« PreviousContinue »
They supersede the laws and its officers, and substitute the abstract views, and irresponsible actions of combinations, not established by, nor known to the government of the whole people. They are virtually mobocracy, setting aside the laws of their rule, and superseding the proper execution of the law, by substituting the unauthorised, and unacknowledged actions of men. Let the people govern by the laws they make through their proper representatives--and let those laws be executed by the officers of the people, properly chosen and commissioned to enforce them. When a government of the people fails, it will be time to erect another of organized combinations, to govern the people."
Again he says-"Let the laws properly provide for the punishment of offences against the peace and dignity of the Commonwealth, and for the protection and assistance of their prosecuting officers—let every citizen report such offences to the police, and require attention to their complaints—and no socIETIES, or other mean will be necessary to effect the complete suppression of intemperance, seduction, gambling, profanity, and every other vice that now infests society, and causes the land to mourn under the wreck of virtue, and the ruin of peace.”
Stephen K. Smith, associate editor of the same paper, exposes so clearly the intemperate measures of the abstinence party, that we beg the privilege of laying his remarks before our readers. "Among the measures that have been manifestly in
jurious to the cause of temperance, may be reckoned all those that partake of fraud or coercion. We conceive that every measure that brands another with reproach or infamy because ho does not adopt our theory, to be coercive & reprehensible. That thousands of dissenters from the rage of temperance measures have been thus abused cannot be denied.
Art is sometimes employed to draw individuals into societies.. As an instance, the name of some influential person is obtained, in order to induce others to unite-while that individual retains full privilege to take his wonted dram whenever he pleases. Examples of this are every where abundant.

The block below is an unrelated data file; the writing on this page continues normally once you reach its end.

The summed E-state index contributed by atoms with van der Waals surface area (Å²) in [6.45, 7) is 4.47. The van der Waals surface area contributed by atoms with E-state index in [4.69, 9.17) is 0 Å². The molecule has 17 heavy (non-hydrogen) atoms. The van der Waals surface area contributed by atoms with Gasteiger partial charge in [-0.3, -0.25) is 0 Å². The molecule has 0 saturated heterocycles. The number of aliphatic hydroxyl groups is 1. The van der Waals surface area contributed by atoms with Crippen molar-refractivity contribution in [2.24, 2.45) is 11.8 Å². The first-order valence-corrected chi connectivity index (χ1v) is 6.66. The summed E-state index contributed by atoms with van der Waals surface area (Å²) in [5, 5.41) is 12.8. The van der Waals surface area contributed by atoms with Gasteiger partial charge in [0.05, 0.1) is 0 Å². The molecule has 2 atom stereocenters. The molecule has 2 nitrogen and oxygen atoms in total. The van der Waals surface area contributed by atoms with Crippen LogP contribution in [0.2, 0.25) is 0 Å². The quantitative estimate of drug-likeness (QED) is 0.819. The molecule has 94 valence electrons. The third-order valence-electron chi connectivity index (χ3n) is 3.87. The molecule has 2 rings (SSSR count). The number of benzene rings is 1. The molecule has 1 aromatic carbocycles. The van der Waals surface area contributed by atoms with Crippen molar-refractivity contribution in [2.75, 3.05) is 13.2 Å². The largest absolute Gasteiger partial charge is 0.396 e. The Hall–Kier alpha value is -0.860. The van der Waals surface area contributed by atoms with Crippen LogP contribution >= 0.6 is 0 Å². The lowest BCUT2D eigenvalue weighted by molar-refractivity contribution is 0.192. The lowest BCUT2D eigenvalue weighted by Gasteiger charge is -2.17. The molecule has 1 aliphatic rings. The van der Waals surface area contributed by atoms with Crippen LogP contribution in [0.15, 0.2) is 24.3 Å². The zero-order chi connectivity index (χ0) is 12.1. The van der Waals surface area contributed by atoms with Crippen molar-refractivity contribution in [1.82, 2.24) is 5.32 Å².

But the most specious instance of this kind of craft, is connected with the temperance lectures. No fact is more obvious than that in the commencement of the . career of forming societies, it was generally intended to make them sectarian. This was acknowledged by the American Temperance Society-and was as palpable in its auxiliaries. A particular class of men were the prime movers, and managers, in every place where they possessed the power or influence to lead.
The liberal part of community, seeing the manner in which things were got up and managed in the societies, generally stood aloof, and were often grossly abused in consequence. Many of this class of men, are highly influential, either by their wealth, their public station, or their moral character; and it was extremely desirable to win them over. To effect this, a Universalist
clergyman is selected to deliver a temperance lecture, and the invitation very generally originates with some member of the society who is distinguished for his opposition to the doctrine of the restitution. The plausibility of such a measure very naturally brings together for the occasion, a large proportion of liberal men, who when warmed by the address, are thrown off their guard, and thus give their games to the society.”
"This certifies that the Rev. John Gregory has been employed as a preacher of the Gospel, by the First Universalist Society in the town of Woburn, Mass., for one year and a half; and that he is universally liked, both as a preacher, and a man, and that we are well satisfied with his labors. The society under his judicious management, is, we are confident, in a better condition than it was previous to his settling among us. The meetings have been well attended, and he has preached to our general satisfaction. His letter, asking a dismission from our society, we hare received with regret, and hope that we can prevail upon him to stay with us longer. His moral character we believe to be good, even above suspicion, and we are willing to recommend him as a faithful preacher of the Gospel, to sucb society as God in his Providence shall call him..
Comunittee. Signed by One Hundred and Five individuals. who have contributed to my support the last year.
The object of my publishing the above recommendation, is to silence the slanderous stories in circulation against me. Not that those stories can injure me in the estimation of those with whom I am acquainted, but that those wacquainted with me can see my standing in Woburn, where I have resided nearly two years,
* This certifies that we have read the Bramble, published by John Gregory, and do concur in the sentiments therein contained"Joshua Converse,
Moses F. Winn,
Jonathan Tidd 2d,
Thomas Pool, jr.
Stephen Nichols, jr.